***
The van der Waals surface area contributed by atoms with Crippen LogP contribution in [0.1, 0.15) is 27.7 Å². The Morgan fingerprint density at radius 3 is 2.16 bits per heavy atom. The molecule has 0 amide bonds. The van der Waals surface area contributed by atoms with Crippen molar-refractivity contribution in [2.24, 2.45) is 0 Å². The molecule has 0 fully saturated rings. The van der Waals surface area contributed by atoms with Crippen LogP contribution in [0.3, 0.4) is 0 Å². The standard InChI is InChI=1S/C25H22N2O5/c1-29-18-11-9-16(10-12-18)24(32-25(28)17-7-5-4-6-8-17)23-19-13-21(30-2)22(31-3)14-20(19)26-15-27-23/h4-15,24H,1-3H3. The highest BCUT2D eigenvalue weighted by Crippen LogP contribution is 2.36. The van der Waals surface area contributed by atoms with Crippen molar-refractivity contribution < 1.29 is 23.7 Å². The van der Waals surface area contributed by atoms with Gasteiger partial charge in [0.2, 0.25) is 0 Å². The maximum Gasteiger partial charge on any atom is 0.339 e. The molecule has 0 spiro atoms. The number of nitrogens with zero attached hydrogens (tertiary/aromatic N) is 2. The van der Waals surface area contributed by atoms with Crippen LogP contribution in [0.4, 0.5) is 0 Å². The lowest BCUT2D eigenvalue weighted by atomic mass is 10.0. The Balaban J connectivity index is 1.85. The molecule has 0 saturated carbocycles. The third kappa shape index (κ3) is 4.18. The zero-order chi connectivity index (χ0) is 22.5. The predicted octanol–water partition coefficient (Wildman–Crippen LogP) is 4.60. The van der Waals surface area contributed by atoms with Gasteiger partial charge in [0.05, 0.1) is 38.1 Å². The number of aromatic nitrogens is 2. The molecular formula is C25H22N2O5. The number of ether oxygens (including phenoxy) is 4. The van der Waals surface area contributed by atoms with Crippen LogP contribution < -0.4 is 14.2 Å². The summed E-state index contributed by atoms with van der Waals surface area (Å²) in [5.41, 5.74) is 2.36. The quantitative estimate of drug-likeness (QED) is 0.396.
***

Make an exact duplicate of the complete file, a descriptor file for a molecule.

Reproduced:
The van der Waals surface area contributed by atoms with Crippen LogP contribution in [0.1, 0.15) is 27.7 Å². The Morgan fingerprint density at radius 3 is 2.16 bits per heavy atom. The molecule has 0 amide bonds. The van der Waals surface area contributed by atoms with Crippen molar-refractivity contribution in [2.24, 2.45) is 0 Å². The molecule has 0 fully saturated rings. The van der Waals surface area contributed by atoms with Crippen LogP contribution in [0.3, 0.4) is 0 Å². The standard InChI is InChI=1S/C25H22N2O5/c1-29-18-11-9-16(10-12-18)24(32-25(28)17-7-5-4-6-8-17)23-19-13-21(30-2)22(31-3)14-20(19)26-15-27-23/h4-15,24H,1-3H3. The highest BCUT2D eigenvalue weighted by Crippen LogP contribution is 2.36. The van der Waals surface area contributed by atoms with Crippen molar-refractivity contribution < 1.29 is 23.7 Å². The van der Waals surface area contributed by atoms with Gasteiger partial charge in [0.2, 0.25) is 0 Å². The maximum Gasteiger partial charge on any atom is 0.339 e. The molecule has 0 spiro atoms. The number of nitrogens with zero attached hydrogens (tertiary/aromatic N) is 2. The van der Waals surface area contributed by atoms with Crippen LogP contribution in [0.4, 0.5) is 0 Å². The lowest BCUT2D eigenvalue weighted by atomic mass is 10.0. The Balaban J connectivity index is 1.85. The molecule has 0 saturated carbocycles. The third kappa shape index (κ3) is 4.18. The zero-order chi connectivity index (χ0) is 22.5. The predicted octanol–water partition coefficient (Wildman–Crippen LogP) is 4.60. The van der Waals surface area contributed by atoms with Gasteiger partial charge in [0.05, 0.1) is 38.1 Å². The number of aromatic nitrogens is 2. The molecular formula is C25H22N2O5. The number of ether oxygens (including phenoxy) is 4. The van der Waals surface area contributed by atoms with Crippen LogP contribution < -0.4 is 14.2 Å². The summed E-state index contributed by atoms with van der Waals surface area (Å²) in [5.41, 5.74) is 2.36. The quantitative estimate of drug-likeness (QED) is 0.396.